Massachusetts and Connecticut men sentenced for Ponzi and tax fraud schemes


Date: May 4, 2023


Two men were sentenced yesterday in federal court in Boston for a multi-year fraud scheme that caused more than $6 million in losses to investors.

Thomas D. Renison, of South Glastonbury, Conn., was sentenced by U.S. Senior District Court Judge George A. O'Toole, Jr. to four years in prison and three years of supervised release. Renison was also ordered to pay forfeiture of $526,120 and restitution of $6,240,983. In October 2020, Renison pleaded guilty to one count of conspiracy to commit wire fraud and two counts of filing false tax returns.

Timothy J. Allcott, of Peabody, Mass., was sentenced by Judge O'Toole to 30 months in prison and three years of supervised release. Allcott was also ordered to pay forfeiture of $5,052,661 and restitution in the amount of $6,098,173. In July 2020, Allcott pleaded guilty to one count of conspiracy to commit wire fraud. In January 2020, the Securities and Exchange Commission (SEC) charged Allcott and Renison with fraudulently misleading investors in connection with the same conduct.

Renison was the former owner of ARO Equity LLC, a privately-held investment company that purportedly pooled money from investors and then invested it in various New England-based businesses. Between 2015 and 2018, Renison and Allcott fraudulently raised and solicited funds for ARO Equity LLC by misrepresenting to victims how their money would be invested, ARO's investment track record and the safety of the investments. Allcott and Renison also concealed Renison's ownership interest and affiliation with ARO because the SEC and regulators in Maine had previously barred Renison from working in the securities industry.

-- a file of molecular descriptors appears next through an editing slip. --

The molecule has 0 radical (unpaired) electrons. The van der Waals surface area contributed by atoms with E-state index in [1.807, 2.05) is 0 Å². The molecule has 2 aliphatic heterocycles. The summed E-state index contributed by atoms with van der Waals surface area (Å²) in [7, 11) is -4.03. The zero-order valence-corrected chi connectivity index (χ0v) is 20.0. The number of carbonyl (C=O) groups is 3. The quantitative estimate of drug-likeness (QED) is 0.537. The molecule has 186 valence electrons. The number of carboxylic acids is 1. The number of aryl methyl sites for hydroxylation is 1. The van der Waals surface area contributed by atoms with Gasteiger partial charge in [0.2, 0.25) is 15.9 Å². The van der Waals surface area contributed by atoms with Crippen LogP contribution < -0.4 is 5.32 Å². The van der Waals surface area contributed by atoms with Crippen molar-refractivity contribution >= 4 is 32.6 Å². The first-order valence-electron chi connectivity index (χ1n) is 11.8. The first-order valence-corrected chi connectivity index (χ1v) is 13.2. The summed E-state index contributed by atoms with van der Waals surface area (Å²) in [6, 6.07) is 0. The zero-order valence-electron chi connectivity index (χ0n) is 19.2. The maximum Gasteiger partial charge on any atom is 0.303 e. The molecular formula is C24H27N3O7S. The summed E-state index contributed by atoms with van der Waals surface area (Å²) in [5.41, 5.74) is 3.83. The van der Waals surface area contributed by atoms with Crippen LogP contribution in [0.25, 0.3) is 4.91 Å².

Over the course of the scheme, ARO took in over $6 million from investors but only invested half of that amount. Of the investments that ARO actually made, the substantial majority yielded significant losses. Despite these losses, Allcott and Renison failed to inform the victims of the poor performance of prior investments. Instead, they told the victims on many occasions that the investments were doing well and remained safe. ARO paid required monthly payments to earlier investors using funds raised from later investors.

The defendants generally told victims that ARO would use their investments to fund one of three different businesses. Instead, Renison and Allcott paid themselves exorbitant commission fees, satisfied monthly interest obligations to other investors and invested in different undisclosed businesses. As part of the scheme, Allcott and Renison disguised commissions paid to Renison as loans to Renison's wife, which allowed them to continue to conceal Renison's ownership stake in the company. In addition, Renison failed to declare more than half a million dollars of commission income and failed to pay over $150,000 in taxes.

United States Attorney Rachael S. Rollins; Joleen D. Simpson, Special Agent in Charge of the Internal Revenue Service's Criminal Investigations in Boston; and Joseph R. Bonavolonta, Special Agent in Charge of the Federal Bureau of Investigation, Boston Office made the announcement today. Assistant U.S. Attorney Benjamin A. Saltzman of Rollins' Securities, Financial & Cyber Fraud Unit prosecuted the case.